Where old-world glamour meets modern luxury in the heart of the Côte d’Azur
Berkeley Bespoke couldn’t miss to spend the time at the legendary Hotel, nestled in a park of centuries old pine trees, this elegant Napoleon the Third style building looks over the sea providing uninterrupted views of the Mediterranean and the Lérins Islands.
The Oetker family, who purchased it in 1970, turned it into a luxurious palace hotel with all the comforts worthy of its rank. In 2007, it was entirely renovated once again. Today, the palace consists of the Hôtel du Cap, located in the Napoleonic building which has never changed in appearance, the Eden-Roc Pavilion overlooking the sea and the building known as “Les Deux Fontaines.”
Carved into the rock in 1914, the seawater swimming pool overlooks the Mediterranean as do the 33 furnished cabins nearby, creating a superb refuge offering intimacy and serenity. These wooden structures can be reserved for the entire day. In summer, a restaurant service assures guests of uninterrupted moments of relaxation. Hidden in one of the cabins is “The Spa Suite” for soothing body treatments in total tranquillity.
This exceptional site contains two restaurants offering guests wonderful gastronomic discoveries. For those who spend the entire day at the pool, the Grill & Lounge, under the direction of the talented duo of Hervé Buisson and Nicolas Marcon, proposes tapas, sushi and delicious grilled dishes. The Eden Roc restaurant, directed by Arnaud Poëtte for the past 30 years, offers specialties that have become famous like “Eden Roc roast sea perch with basil” or “Steak Diane flambé at your table“.
Limited edition Mona Lisa sleeves by Mr Brainwash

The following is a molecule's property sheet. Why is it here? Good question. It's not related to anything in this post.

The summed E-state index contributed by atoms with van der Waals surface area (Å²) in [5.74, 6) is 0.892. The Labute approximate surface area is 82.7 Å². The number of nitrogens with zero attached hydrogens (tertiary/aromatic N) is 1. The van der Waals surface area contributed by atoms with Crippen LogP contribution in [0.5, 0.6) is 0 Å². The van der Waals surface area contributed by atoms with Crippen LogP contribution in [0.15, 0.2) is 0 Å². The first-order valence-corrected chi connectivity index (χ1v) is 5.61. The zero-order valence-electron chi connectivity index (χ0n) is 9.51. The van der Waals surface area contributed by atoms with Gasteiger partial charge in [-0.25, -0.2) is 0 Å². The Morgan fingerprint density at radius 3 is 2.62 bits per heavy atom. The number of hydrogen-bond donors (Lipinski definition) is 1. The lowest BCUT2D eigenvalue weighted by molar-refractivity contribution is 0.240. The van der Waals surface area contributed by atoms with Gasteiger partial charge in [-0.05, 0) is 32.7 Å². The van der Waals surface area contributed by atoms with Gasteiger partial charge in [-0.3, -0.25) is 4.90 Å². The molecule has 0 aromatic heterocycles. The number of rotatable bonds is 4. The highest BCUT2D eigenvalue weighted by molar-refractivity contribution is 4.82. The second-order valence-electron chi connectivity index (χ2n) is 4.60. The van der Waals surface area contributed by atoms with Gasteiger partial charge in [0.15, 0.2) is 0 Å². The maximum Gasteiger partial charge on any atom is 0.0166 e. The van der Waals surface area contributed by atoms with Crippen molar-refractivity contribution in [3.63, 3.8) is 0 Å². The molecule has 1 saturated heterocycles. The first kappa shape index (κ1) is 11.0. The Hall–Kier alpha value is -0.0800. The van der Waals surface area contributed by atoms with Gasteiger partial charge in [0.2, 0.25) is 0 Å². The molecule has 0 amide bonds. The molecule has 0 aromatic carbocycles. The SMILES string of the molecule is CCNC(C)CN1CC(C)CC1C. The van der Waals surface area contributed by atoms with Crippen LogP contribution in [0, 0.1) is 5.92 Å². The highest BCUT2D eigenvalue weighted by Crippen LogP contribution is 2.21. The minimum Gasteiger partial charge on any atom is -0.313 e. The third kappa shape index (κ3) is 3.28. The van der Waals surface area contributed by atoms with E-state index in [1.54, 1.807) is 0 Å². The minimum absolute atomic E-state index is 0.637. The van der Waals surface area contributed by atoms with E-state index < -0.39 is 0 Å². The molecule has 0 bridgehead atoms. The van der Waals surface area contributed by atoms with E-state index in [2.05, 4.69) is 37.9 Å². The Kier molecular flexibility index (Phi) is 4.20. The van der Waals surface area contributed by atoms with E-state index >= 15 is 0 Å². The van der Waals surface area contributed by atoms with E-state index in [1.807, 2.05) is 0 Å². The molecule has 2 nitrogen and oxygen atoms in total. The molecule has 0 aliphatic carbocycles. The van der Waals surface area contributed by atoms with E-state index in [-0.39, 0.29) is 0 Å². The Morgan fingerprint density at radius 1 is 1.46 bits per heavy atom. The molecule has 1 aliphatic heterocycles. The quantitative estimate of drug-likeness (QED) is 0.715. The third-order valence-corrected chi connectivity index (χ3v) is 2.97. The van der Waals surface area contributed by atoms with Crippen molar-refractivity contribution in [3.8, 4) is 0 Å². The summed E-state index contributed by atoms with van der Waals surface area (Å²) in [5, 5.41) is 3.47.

A final and must visit in this magnificent residence is the chocolate factory which creates new flavors every year. Hidden from curious eyes inside its 9 hectares park, the Cap-Eden-Roc Hotel is a veritable Garden of Eden where confidentiality, luxury and charm blend together to perfection.
Marc Chagall was a regular guest at the Hôtel du Cap-Eden-Roc. He stayed here every August for 15 years. Although he never signed anything…not even a simple bill, one year, a valet ran an important errand for him and Chagall relented and signed a post card for the fortunate employee.
Cannes was not always synonymous with its red carpet and glamour. Protected by the hills and the Estérel massif, the city was, for a long time, a fishing village under the aegis of the priests of the Lérins Islands.
Bearing witness to this bygone era are the medieval castle of Castres, built in the 12th century and the old city which has preserved its labyrinth of narrow picturesque streets, staircases and old houses.
This charming 19th century village became famous thanks to Lord Brougham, the Grand Chancellor of England who fell in love with the site. His influence with the royal court and his presence in Cannes attracted all of European aristocracy, many of whom had palaces and mansions built for them here. It was during this period that one the Côte d’Azur’s most prestigious hotels, was born: the Cap-Eden-Roc.